Updated: Aug 6, 2022
Eating for health should be easy! The cavemen did it and wild animals do it without well known super markets, so where are we going wrong? Mixed messages? Education? Marketing? Availability? It’s all so confusing for those that are trying to have a healthy balanced diet and my line of work, I hear new and questionable things every day but are they good…..? I’ll take you through the basics.
A calorie. What is it?
A calorie is a basic unit of energy. Simples. Without enough calories, we can not function at our best and with an excess abundance of calories, fat will be stocked up and more often than not, converted into toxic waste (yuck!) and lead to fatigue and weight gain.
After mentioning the above, which units of energy (calories) are your friends and which are not?
Well… for each gram of fat there are 9 calories and for each gram of protein and carbohydrate there are 4 calories, so you can quite clearly the see the out runner on this one. (Please note….There are 2 types of carbohydrates: simple and complex. Simple carbohydrates are high in refined sugar and are non-nutritious and often referred to as empty calories. Complex carbohydrates keep a person full longer, take longer to digest and stabilize appetite levels.)
Needless to say, a nutritionally rich diet of protein and complex carbs, maximizes energy production and the body works to maximum efficiency. However, foods low in calories may not be full of nutrition. For example, gram for gram, nuts and seeds can have the same calorific value as cake or chips but you only need a small handful to get a big nutritional help!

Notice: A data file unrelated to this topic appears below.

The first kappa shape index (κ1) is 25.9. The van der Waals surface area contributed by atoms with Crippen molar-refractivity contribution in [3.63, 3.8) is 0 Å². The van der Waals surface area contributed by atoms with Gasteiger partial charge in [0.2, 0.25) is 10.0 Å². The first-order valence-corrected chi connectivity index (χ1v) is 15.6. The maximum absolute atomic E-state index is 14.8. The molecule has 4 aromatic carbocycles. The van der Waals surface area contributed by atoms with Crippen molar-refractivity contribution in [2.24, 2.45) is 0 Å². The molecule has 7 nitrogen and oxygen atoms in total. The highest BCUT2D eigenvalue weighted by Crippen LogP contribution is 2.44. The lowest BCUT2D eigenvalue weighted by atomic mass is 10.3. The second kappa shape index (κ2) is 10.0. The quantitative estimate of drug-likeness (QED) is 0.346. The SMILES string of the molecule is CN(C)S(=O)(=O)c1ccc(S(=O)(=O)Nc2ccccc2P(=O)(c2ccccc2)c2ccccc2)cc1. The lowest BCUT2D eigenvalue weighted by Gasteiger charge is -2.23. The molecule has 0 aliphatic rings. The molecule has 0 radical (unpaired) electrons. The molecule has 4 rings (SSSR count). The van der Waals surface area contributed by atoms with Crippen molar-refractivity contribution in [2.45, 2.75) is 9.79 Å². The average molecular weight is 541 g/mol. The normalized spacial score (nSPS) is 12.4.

Modern diets have became top heavy in processed and refined foods such as ready made meals, white breads and pastas, biscuits and fizzy drinks and one of the main reason is that they are easy to buy, prepare and consume. Energy rich diets are not about following set ‘diets’ and menus, its about replacing empty calories with more nutritionally dense foods.
How do I know if I have an energy rich diet?
Does your plate look like a rainbow?! More often than not , naturally colourful foods are packed with nutrition where as processed and refined foods are often dull beige (and tend to be simple carbohydrates…)
Divide your plate evenly into six sections: three sections should be coloured veg, two sections a starchy veg, pulses, fruit and cereals and one section should be meat, fish, eggs, dairy, nuts or seeds.
Coloured Veg: peppers, beetroot etc. These foods are generally low in natural sugars and fat but nutrient rich.
Starch Veg: Potatoes
Pulses, Fruit and Cereals: Lentils, Apples, Oranges (those on the high colour spectrum), Brown breads and rices.
Meat, Fish etc: Lean Meat and Skimmed Milk
The important thing to know about energy is once you put it in your body, you need to use it. Eating has a feel good factor and as you eat your release feel good hormones, but the energy it generates needs to be utilised or you’ll eventually feel tired, lethargic and it will lead to weight gain. So instead of running on empty and binging on chocolate, substitute them with nuts, seeds and dried fruit (yes there are also conveniently sold in snack packs in store!) and get short term and long term benefits!